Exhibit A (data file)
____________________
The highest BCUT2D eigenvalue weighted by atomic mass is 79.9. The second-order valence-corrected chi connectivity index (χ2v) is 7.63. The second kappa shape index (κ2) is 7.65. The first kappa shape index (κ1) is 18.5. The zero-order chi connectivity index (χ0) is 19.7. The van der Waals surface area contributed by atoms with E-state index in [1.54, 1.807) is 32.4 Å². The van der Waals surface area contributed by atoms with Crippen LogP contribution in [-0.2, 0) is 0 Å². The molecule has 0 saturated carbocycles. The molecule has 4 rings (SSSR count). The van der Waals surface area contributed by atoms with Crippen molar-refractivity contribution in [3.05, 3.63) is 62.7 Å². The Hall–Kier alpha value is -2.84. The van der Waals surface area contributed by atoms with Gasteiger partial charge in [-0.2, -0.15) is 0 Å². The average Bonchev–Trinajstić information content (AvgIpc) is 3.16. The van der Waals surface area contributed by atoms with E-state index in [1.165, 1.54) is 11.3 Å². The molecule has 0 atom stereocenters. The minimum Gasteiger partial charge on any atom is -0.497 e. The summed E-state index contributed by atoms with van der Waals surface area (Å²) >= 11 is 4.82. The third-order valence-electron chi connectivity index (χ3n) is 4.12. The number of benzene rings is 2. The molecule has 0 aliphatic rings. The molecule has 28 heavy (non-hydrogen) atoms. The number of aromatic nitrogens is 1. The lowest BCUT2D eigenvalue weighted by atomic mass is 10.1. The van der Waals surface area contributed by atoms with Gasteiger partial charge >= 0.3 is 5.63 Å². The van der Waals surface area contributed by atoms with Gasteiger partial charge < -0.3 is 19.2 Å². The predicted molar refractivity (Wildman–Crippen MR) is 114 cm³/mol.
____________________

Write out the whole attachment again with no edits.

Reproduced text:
The highest BCUT2D eigenvalue weighted by atomic mass is 79.9. The second-order valence-corrected chi connectivity index (χ2v) is 7.63. The second kappa shape index (κ2) is 7.65. The first kappa shape index (κ1) is 18.5. The zero-order chi connectivity index (χ0) is 19.7. The van der Waals surface area contributed by atoms with E-state index in [1.54, 1.807) is 32.4 Å². The van der Waals surface area contributed by atoms with Crippen LogP contribution in [-0.2, 0) is 0 Å². The molecule has 0 saturated carbocycles. The molecule has 4 rings (SSSR count). The van der Waals surface area contributed by atoms with Crippen molar-refractivity contribution in [3.05, 3.63) is 62.7 Å². The Hall–Kier alpha value is -2.84. The van der Waals surface area contributed by atoms with Gasteiger partial charge in [-0.2, -0.15) is 0 Å². The average Bonchev–Trinajstić information content (AvgIpc) is 3.16. The van der Waals surface area contributed by atoms with E-state index in [1.165, 1.54) is 11.3 Å². The molecule has 0 atom stereocenters. The minimum Gasteiger partial charge on any atom is -0.497 e. The summed E-state index contributed by atoms with van der Waals surface area (Å²) >= 11 is 4.82. The third-order valence-electron chi connectivity index (χ3n) is 4.12. The number of benzene rings is 2. The molecule has 0 aliphatic rings. The molecule has 28 heavy (non-hydrogen) atoms. The number of aromatic nitrogens is 1. The lowest BCUT2D eigenvalue weighted by atomic mass is 10.1. The van der Waals surface area contributed by atoms with Gasteiger partial charge >= 0.3 is 5.63 Å². The van der Waals surface area contributed by atoms with Gasteiger partial charge < -0.3 is 19.2 Å². The predicted molar refractivity (Wildman–Crippen MR) is 114 cm³/mol.